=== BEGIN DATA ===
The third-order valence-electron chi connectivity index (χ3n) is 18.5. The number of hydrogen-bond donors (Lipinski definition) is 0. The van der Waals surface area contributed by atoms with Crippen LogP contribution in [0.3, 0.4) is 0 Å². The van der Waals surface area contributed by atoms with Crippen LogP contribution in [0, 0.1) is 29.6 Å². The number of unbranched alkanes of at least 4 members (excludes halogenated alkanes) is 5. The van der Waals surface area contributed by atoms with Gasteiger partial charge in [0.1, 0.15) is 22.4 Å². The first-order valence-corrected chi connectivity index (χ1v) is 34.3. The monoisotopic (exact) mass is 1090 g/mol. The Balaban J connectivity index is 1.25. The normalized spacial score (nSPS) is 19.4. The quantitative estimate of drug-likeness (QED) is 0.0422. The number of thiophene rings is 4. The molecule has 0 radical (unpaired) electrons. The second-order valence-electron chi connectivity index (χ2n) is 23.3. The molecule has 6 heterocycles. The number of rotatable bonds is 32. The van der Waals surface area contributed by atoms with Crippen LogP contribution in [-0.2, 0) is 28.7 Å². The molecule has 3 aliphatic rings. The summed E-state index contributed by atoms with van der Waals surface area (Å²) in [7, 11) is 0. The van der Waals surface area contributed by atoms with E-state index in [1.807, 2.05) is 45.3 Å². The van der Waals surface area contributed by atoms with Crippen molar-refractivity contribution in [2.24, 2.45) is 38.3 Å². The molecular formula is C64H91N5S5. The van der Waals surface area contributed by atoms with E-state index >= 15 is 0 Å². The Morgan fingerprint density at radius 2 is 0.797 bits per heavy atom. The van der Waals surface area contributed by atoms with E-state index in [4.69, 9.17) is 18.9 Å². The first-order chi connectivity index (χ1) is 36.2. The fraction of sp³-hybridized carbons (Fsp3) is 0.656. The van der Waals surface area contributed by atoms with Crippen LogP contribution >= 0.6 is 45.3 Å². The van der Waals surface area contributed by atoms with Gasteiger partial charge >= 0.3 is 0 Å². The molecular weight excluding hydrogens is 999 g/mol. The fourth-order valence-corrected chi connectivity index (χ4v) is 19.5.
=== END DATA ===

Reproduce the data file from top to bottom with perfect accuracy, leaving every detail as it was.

The third-order valence-electron chi connectivity index (χ3n) is 18.5. The number of hydrogen-bond donors (Lipinski definition) is 0. The van der Waals surface area contributed by atoms with Crippen LogP contribution in [0.3, 0.4) is 0 Å². The van der Waals surface area contributed by atoms with Crippen LogP contribution in [0, 0.1) is 29.6 Å². The number of unbranched alkanes of at least 4 members (excludes halogenated alkanes) is 5. The van der Waals surface area contributed by atoms with Gasteiger partial charge in [0.1, 0.15) is 22.4 Å². The first-order valence-corrected chi connectivity index (χ1v) is 34.3. The monoisotopic (exact) mass is 1090 g/mol. The Balaban J connectivity index is 1.25. The normalized spacial score (nSPS) is 19.4. The quantitative estimate of drug-likeness (QED) is 0.0422. The number of thiophene rings is 4. The molecule has 0 radical (unpaired) electrons. The second-order valence-electron chi connectivity index (χ2n) is 23.3. The molecule has 6 heterocycles. The number of rotatable bonds is 32. The van der Waals surface area contributed by atoms with Crippen LogP contribution in [-0.2, 0) is 28.7 Å². The molecule has 3 aliphatic rings. The summed E-state index contributed by atoms with van der Waals surface area (Å²) in [7, 11) is 0. The van der Waals surface area contributed by atoms with E-state index in [1.807, 2.05) is 45.3 Å². The van der Waals surface area contributed by atoms with Crippen molar-refractivity contribution in [2.24, 2.45) is 38.3 Å². The molecular formula is C64H91N5S5. The van der Waals surface area contributed by atoms with E-state index >= 15 is 0 Å². The Morgan fingerprint density at radius 2 is 0.797 bits per heavy atom. The van der Waals surface area contributed by atoms with E-state index in [4.69, 9.17) is 18.9 Å². The first-order chi connectivity index (χ1) is 36.2. The fraction of sp³-hybridized carbons (Fsp3) is 0.656. The van der Waals surface area contributed by atoms with Crippen LogP contribution >= 0.6 is 45.3 Å². The van der Waals surface area contributed by atoms with Gasteiger partial charge >= 0.3 is 0 Å². The molecular weight excluding hydrogens is 999 g/mol. The fourth-order valence-corrected chi connectivity index (χ4v) is 19.5.